Cooper: Nashville Needs Smart Growth
Jul 9, 2015
By Jim Cooper
July 9, 2015
In a beautiful, peaceful corner of Davidson County near Joelton, a Texas pipeline company wants to build a huge — and noisy — compressor station. Other pipeline companies are targeting other parts of Nashville.
These giant out-of-state corporations are hoping that we locals won't object. One bought full-page ads in Sunday's Tennessean to make us think they are good corporate citizens.
Everyone who lives in Nashville should be concerned about inappropriate, unmitigated industrial activities coming to our county. We want more jobs, but not at the cost of ruining our quality of life.
We need smart growth, not "dump-on-us" expansion.
Let's not settle for temporary construction jobs. With more than $2 billion in building permits issued in Nashville last year, we have lots of those.
We need more high-paying, permanent jobs. As the "it" city, we can afford to be choosy.
The sad truth is that most Southern states offer very little protection to local residents against abuse by out-of-state corporations.
We were once so desperate for growth that we took anything.
Tennessee, for example, used to allow deep-well injection of toxic chemicals into our soil.
Thankfully, we put an end to that.
Today, you may think that your home or farm is zoned only for "residential" or "agricultural" use, but watch out for next-door nightmares.
You are at risk if your neighbors want to sell their land to an eyesore or nuisance that harms your quality of life and lowers your property values.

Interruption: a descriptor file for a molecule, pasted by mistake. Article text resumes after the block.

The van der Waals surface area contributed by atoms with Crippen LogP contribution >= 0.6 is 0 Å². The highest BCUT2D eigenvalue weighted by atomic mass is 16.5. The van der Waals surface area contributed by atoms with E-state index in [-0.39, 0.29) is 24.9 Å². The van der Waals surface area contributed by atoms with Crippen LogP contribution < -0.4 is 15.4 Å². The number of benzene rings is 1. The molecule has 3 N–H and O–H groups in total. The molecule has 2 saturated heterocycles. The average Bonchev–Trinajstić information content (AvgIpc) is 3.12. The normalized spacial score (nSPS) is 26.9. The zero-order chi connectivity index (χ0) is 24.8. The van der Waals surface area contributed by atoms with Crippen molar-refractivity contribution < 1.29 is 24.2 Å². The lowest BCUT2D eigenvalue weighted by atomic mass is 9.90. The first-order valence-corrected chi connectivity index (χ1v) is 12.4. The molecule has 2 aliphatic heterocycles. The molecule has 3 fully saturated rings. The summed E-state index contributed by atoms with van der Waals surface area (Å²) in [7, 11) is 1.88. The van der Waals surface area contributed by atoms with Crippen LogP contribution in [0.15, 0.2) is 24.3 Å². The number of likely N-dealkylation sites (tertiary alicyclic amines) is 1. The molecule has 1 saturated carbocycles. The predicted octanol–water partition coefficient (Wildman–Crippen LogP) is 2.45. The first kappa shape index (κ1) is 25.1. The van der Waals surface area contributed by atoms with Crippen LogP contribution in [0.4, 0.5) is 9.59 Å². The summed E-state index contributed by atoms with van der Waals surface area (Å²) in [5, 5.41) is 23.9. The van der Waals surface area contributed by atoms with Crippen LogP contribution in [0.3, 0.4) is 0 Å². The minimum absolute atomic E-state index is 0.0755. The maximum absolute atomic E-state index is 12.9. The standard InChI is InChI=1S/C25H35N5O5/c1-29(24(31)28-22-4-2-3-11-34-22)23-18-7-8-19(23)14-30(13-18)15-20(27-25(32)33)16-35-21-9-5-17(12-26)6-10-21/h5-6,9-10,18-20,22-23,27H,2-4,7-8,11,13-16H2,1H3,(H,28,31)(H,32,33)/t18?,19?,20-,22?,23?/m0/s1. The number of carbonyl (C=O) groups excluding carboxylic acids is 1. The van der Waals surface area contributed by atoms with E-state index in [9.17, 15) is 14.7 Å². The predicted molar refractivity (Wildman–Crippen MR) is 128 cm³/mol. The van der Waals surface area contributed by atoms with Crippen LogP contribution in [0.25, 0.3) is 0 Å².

For example, the swingers club was able to move to Madison, across the street from a Christian school, because it claims to be a "church."
I suggest two ways to judge new projects and to curb bad ones.
First, apply the Golden Rule.
Would the corporation's top executives want to live next to the facility they are forcing on us?
If it's not OK for them, why is it OK for us?
They usually live in places that would never allow the sort of facilities they are dumping on Tennessee.
Second, let's do a better job of protecting our neighborhoods and farms.
Local, state and federal government all have a role to play, but there is no substitute for local vigilance.
Projects that can't be stopped can often be moved to more suitable areas, or prevented from polluting.
For example, I was able to stop a cellphone tower from ruining a neighborhood in Donelson despite a federal law giving phone companies the power to pick their locations.
Most Tennesseans are only one greedy landowner away from forcing us to live next to a garbage dump, chemical plant, incinerator, rock quarry, junkyard or other nuisance.
To protect our quality of life, we need local zoning laws with teeth.
Today's laws don't even have gums.
Tennessee's greatness results from our ability to work together to solve problems.
We are business-friendly and want to attract more jobs, but not at the price of ruining what we already have.
Smart growth means progress, not regress.